Herbicides are extensively used all around the country and often become airborn or run off into streams or rivers, aiding in their spread beyond the farm fields. In one study, USGS scientists found measurable glyphosate residues in 60-80% of air and rain samples examined (Chang et al., 2011), demonstrating that routes of exposure extend beyond applicators who come into direct contact with herbicides.
For the general public, the most common route of exposure to herbicides is through residues in food and beverages, especially drinking water. Other common routes of exposure for people living in cities or suburbs, or far away from agricultural operations, stem from lawn and garden herbicide use, including applications on golf courses, in parks, and other outdoor environments.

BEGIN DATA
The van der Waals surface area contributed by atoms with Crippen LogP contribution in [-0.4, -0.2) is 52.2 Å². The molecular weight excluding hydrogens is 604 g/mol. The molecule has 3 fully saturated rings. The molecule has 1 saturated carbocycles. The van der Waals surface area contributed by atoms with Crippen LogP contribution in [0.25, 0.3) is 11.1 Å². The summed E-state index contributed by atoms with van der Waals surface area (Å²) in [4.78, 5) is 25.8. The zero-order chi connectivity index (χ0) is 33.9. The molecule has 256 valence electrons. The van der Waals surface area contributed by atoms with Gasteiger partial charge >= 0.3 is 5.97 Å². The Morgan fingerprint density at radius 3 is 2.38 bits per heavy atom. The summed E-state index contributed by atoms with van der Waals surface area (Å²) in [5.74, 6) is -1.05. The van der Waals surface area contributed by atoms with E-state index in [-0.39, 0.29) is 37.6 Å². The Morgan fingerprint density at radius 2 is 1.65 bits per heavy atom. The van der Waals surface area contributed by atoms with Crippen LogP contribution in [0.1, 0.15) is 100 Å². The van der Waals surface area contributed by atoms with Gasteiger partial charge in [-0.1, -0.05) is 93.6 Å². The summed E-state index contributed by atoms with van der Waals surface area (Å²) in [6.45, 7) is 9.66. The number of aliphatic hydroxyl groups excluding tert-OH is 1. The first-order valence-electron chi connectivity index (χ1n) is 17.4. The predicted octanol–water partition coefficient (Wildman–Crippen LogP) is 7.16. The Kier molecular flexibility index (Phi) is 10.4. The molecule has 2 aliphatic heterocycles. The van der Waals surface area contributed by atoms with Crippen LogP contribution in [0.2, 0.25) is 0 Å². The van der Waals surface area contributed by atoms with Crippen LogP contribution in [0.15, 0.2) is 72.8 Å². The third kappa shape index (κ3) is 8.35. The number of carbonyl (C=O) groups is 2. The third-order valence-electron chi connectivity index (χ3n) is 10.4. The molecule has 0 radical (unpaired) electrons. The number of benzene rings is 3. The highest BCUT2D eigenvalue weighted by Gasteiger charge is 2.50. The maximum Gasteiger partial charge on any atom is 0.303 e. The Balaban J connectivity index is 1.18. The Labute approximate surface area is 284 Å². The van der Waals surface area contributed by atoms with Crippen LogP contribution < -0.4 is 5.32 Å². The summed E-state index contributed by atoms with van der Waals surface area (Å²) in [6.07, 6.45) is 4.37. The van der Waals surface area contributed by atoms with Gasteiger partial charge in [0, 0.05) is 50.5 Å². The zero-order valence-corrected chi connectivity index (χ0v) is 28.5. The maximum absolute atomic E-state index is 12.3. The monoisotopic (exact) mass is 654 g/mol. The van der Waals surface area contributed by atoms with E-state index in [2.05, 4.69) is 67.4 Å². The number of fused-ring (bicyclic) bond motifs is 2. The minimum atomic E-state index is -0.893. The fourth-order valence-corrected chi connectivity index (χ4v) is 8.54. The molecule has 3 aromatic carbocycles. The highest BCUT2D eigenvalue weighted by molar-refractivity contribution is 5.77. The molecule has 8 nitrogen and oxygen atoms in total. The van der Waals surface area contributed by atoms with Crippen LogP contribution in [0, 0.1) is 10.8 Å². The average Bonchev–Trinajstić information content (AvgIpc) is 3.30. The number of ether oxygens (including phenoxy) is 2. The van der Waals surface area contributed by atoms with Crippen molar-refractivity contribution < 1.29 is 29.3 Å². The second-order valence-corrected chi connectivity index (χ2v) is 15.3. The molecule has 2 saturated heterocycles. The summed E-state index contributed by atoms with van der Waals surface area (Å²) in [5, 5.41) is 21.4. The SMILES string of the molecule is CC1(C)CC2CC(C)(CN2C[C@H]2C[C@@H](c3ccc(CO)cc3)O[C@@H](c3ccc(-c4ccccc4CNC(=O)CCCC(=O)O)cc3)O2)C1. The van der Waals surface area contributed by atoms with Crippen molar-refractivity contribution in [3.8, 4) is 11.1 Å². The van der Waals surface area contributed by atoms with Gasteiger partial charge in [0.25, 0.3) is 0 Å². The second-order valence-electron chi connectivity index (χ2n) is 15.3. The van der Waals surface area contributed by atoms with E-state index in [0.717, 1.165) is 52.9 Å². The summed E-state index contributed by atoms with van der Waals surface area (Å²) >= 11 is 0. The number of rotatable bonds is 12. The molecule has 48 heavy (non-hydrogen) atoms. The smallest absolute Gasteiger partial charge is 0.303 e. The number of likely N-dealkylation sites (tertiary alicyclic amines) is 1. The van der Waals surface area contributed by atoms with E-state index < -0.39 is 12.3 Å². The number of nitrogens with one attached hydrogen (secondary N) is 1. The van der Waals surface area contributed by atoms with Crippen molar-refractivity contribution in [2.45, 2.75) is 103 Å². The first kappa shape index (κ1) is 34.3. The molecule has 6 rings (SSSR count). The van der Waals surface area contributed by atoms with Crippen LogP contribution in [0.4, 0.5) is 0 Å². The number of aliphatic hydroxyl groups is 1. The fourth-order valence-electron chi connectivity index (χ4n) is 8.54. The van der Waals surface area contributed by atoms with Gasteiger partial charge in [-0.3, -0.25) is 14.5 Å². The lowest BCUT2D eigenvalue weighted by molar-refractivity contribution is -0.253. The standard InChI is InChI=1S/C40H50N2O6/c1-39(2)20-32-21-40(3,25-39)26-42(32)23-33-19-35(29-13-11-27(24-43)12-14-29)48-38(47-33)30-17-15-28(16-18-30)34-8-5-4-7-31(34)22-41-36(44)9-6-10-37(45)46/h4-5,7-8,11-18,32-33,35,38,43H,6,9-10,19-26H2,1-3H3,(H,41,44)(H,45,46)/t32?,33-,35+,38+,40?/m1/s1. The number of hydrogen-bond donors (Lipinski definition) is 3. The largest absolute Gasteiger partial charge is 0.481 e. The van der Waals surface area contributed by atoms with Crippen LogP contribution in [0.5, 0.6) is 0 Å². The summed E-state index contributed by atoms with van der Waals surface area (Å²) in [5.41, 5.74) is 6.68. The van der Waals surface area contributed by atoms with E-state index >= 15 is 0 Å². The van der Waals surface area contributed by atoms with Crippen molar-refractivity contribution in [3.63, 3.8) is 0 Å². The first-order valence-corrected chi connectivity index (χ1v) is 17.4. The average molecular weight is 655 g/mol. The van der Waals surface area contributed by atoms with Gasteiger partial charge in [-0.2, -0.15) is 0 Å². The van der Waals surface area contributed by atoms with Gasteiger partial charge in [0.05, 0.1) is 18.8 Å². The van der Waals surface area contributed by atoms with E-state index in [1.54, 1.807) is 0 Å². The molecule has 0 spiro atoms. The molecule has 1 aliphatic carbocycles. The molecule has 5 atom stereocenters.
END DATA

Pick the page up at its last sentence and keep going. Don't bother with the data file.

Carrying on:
People who live in or near farming areas where herbicides are routinely applied are known to be at greater risk of exposure (Parvez e al., 2018). Routes of exposure for rural residents include airborne residues, blowing dirt and dust, and/or residues that lodge on clothing.
Infants can be exposed from hand-mouth contact when their skin picks up residues in dirt or dust. Sometimes residues are brought into the home by pets.
Individuals handling, mixing, and applying herbicides are also occupationally exposed, as are those that work on or near equipment used to spray herbicides. The workers in pesticide manufacturing plants or along pesticide distribution systems can also be exposed occupationally.